Partner to company director transition
Directors should require service agreements. Usually the directors service agreement dovetails with the shareholders’ agreement. Typical issues are the shareholders’ power to control the directors’ actions.
Although it is possible to terminate a director’s employment, without a board resolution the person remains a director. However, without a shareholders agreement the person remains a shareholder. To avoid director disputes, how a director can be dismissed, e.g. for under performance, should be drafted into the director’s service agreement.
Review the employment documentation. The partnership’s employment documentation may not be appropriate for the new company.
Rewrite post termination restrictions to ensure they are effective. Often a partnership or LLP can enforce post-termination restrictions that a limited company cannot enforce.
Asset transfer from partnership to company
The asset transfer agreement formally transfers the partnership’s assets and liabilities to the new trading company. The partners must approve this agreement. Often there are complications:
Power to transfer contracts
For example the partnership might have won contracts, that do not include the power to transfer i.e. cannot be assigned to another company or partnership. The client wanted the partnership to execute the contract. Often it is not commercially sensible to terminate the contract.
One solution is to create a bridge between the partnership and the new company, with a cross-charging policy. Staff in the new company then provide services to the partnership, until they complete the contracts.
Intellectual Property ownership
Often partnerships develop their own intellectual property, e.g. copyright, trademarks, designs etc. This IP requires protection, and must be property transferred from the partnership to the ltd company. Otherwise, the new company might not prevent infringement of its IP.
Assets & stamp duty
LLP partnerships often own assets. Certain assets such as land and buildings may generate a charge to stamp duty on transfer. There are exemptions from tax.
Best time for partnership to limited company conversion
From an accounting perspective, the end of the existing partnership’s financial year is the most convenient point for conversion to limited company status. It is simpler to draw up accounts for complete years.
In our experience, commence the conversion process at least three months before the end of the partnerships’ financial year.
TUPE & partnership to company conversion
Partners are not subject to the Transfer of Undertaking (Protection of Employment) Regulations 2006 (TUPE). However, staff and employees have rights under TUPE.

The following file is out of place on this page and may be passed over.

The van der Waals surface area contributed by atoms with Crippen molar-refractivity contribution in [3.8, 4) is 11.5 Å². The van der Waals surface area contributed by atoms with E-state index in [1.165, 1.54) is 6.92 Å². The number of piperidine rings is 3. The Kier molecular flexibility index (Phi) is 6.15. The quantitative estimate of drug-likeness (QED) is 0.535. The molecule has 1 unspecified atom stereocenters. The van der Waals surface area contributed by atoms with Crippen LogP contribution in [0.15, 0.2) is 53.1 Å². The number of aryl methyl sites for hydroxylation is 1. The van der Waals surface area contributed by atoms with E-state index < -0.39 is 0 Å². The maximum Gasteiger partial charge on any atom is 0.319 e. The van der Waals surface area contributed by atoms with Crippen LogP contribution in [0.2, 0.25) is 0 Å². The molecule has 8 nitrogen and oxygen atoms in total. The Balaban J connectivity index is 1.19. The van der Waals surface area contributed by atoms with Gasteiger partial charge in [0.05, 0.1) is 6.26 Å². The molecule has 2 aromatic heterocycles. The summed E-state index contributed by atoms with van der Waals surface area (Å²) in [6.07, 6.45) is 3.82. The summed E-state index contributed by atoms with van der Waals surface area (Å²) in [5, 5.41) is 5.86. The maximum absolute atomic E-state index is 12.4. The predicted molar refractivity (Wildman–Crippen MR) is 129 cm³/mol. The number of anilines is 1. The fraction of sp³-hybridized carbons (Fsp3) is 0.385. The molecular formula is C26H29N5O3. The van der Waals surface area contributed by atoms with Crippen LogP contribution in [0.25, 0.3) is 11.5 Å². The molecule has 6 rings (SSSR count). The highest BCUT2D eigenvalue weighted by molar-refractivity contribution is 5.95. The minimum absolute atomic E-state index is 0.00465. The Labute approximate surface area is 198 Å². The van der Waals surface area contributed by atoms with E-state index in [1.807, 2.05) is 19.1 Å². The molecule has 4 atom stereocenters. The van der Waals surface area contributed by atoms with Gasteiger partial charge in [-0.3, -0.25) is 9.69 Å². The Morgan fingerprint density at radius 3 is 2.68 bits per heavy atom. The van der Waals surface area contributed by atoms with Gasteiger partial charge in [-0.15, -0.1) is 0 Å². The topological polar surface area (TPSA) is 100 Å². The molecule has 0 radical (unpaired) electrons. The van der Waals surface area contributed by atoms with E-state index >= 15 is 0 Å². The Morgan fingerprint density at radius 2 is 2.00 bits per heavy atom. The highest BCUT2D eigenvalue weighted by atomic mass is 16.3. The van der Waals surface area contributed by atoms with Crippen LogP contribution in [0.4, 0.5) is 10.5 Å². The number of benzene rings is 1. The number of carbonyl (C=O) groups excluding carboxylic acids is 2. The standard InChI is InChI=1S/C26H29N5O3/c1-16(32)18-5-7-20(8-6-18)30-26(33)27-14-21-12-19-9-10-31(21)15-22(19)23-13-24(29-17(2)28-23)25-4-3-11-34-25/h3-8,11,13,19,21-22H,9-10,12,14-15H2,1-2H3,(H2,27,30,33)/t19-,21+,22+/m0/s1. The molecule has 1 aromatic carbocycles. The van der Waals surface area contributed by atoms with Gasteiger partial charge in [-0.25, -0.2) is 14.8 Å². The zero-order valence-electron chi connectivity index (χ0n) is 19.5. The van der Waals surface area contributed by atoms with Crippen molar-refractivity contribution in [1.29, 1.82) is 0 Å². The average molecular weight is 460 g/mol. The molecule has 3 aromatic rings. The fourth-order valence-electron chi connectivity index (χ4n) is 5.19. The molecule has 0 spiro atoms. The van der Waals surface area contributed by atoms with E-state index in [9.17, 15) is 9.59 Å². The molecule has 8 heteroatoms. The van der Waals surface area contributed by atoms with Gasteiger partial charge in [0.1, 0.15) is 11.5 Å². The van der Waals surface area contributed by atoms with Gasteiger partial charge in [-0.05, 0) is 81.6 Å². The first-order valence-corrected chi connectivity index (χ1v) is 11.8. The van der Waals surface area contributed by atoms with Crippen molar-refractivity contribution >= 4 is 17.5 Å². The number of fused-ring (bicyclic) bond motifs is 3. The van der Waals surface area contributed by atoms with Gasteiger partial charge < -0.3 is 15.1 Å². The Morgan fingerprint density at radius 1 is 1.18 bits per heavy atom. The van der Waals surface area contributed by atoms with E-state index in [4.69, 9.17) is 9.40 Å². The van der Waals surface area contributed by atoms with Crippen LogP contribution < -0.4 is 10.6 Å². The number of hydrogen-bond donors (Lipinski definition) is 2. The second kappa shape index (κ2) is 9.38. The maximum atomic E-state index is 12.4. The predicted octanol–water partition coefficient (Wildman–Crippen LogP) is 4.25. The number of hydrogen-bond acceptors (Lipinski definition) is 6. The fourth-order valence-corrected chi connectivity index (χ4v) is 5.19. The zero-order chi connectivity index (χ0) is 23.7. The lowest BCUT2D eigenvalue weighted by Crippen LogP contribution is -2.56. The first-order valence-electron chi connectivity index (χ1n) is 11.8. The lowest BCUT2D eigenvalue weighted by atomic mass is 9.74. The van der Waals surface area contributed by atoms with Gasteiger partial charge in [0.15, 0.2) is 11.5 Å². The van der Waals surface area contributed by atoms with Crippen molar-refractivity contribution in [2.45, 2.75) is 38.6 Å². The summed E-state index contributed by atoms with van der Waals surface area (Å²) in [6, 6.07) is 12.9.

Under TUPE, employees automatically transfer to the trading company. The new trading company inherits all the rights, liabilities and obligations related to the partnership’s employees.
Under TUPE, employers must inform and consult with employees. An employer who fails to manage TUPE correctly risks claims from each employee for 13 weeks’ uncapped pay, for a failure to consult. Employers should schedule time to inform and consult employees.
If you are planning redundancies, due to the partnership to company conversion, then TUPE may restrict your options. We provide solutions.
Partnership to company conversion track record
Recent partnership to company conversions include:
Converted trading platform software company from LLP status to a limited company. A key reason was the desire to incentivise younger, newer employees with equity.
The agency’s three partners would not pass HMRC’s tests for self-employed status. We reformed the business as a limited company with one shareholder. The company engaged the former partners as directors and employees. This worked for the new directors, who were happy to reduce some of their management responsibilities.
The law firm no longer satisfied regulatory requirements, after the Government abolished the advantages of a corporate member. We converted the firm to a limited company, and satisfied regulatory requirements.
The partnership needed additional investment under the Enterprise Investment Scheme. To comply with the scheme’s requirements, the business had to be a limited company.
We draw on considerable partnership to company conversion experience. Not only do we offer legal advice on partnership law, corporate governance and employment law, but also personal and business tax solutions.
Talk to us, and discover our practical, effective approach tailored to your circumstances.